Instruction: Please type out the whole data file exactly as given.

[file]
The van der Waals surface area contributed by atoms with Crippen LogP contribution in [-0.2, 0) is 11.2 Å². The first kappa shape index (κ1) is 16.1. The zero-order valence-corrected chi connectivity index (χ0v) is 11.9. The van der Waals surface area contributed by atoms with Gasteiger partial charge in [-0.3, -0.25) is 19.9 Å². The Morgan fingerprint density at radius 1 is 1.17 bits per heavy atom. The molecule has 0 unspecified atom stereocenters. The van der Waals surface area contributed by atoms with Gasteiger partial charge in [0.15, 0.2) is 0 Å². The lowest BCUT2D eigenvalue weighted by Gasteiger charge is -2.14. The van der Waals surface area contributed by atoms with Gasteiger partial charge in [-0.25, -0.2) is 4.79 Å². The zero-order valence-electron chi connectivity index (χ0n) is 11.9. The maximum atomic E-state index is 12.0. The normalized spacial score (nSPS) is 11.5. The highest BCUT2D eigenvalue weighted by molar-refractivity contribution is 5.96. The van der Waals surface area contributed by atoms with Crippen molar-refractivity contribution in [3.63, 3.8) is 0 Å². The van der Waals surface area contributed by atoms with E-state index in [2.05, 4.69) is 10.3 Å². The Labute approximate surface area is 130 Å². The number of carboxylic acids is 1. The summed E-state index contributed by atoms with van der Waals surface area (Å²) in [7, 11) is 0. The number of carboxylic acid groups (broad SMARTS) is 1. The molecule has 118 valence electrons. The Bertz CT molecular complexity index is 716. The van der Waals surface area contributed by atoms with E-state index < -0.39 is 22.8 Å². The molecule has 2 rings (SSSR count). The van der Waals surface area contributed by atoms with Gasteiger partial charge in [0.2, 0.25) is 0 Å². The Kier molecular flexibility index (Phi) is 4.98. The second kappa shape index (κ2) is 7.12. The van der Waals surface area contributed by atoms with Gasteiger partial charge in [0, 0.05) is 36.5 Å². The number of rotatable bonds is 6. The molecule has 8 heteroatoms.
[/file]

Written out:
The van der Waals surface area contributed by atoms with Crippen LogP contribution in [-0.2, 0) is 11.2 Å². The first kappa shape index (κ1) is 16.1. The zero-order valence-corrected chi connectivity index (χ0v) is 11.9. The van der Waals surface area contributed by atoms with Gasteiger partial charge in [-0.3, -0.25) is 19.9 Å². The Morgan fingerprint density at radius 1 is 1.17 bits per heavy atom. The molecule has 0 unspecified atom stereocenters. The van der Waals surface area contributed by atoms with Gasteiger partial charge in [0.15, 0.2) is 0 Å². The lowest BCUT2D eigenvalue weighted by Gasteiger charge is -2.14. The van der Waals surface area contributed by atoms with Gasteiger partial charge in [-0.25, -0.2) is 4.79 Å². The zero-order valence-electron chi connectivity index (χ0n) is 11.9. The maximum atomic E-state index is 12.0. The normalized spacial score (nSPS) is 11.5. The highest BCUT2D eigenvalue weighted by molar-refractivity contribution is 5.96. The van der Waals surface area contributed by atoms with Crippen molar-refractivity contribution in [3.63, 3.8) is 0 Å². The van der Waals surface area contributed by atoms with E-state index in [2.05, 4.69) is 10.3 Å². The Labute approximate surface area is 130 Å². The number of carboxylic acids is 1. The summed E-state index contributed by atoms with van der Waals surface area (Å²) in [7, 11) is 0. The number of carboxylic acid groups (broad SMARTS) is 1. The molecule has 118 valence electrons. The Bertz CT molecular complexity index is 716. The van der Waals surface area contributed by atoms with E-state index < -0.39 is 22.8 Å². The molecule has 2 rings (SSSR count). The van der Waals surface area contributed by atoms with Gasteiger partial charge in [0.2, 0.25) is 0 Å². The Kier molecular flexibility index (Phi) is 4.98. The second kappa shape index (κ2) is 7.12. The van der Waals surface area contributed by atoms with Gasteiger partial charge in [0, 0.05) is 36.5 Å². The number of rotatable bonds is 6. The molecule has 8 heteroatoms.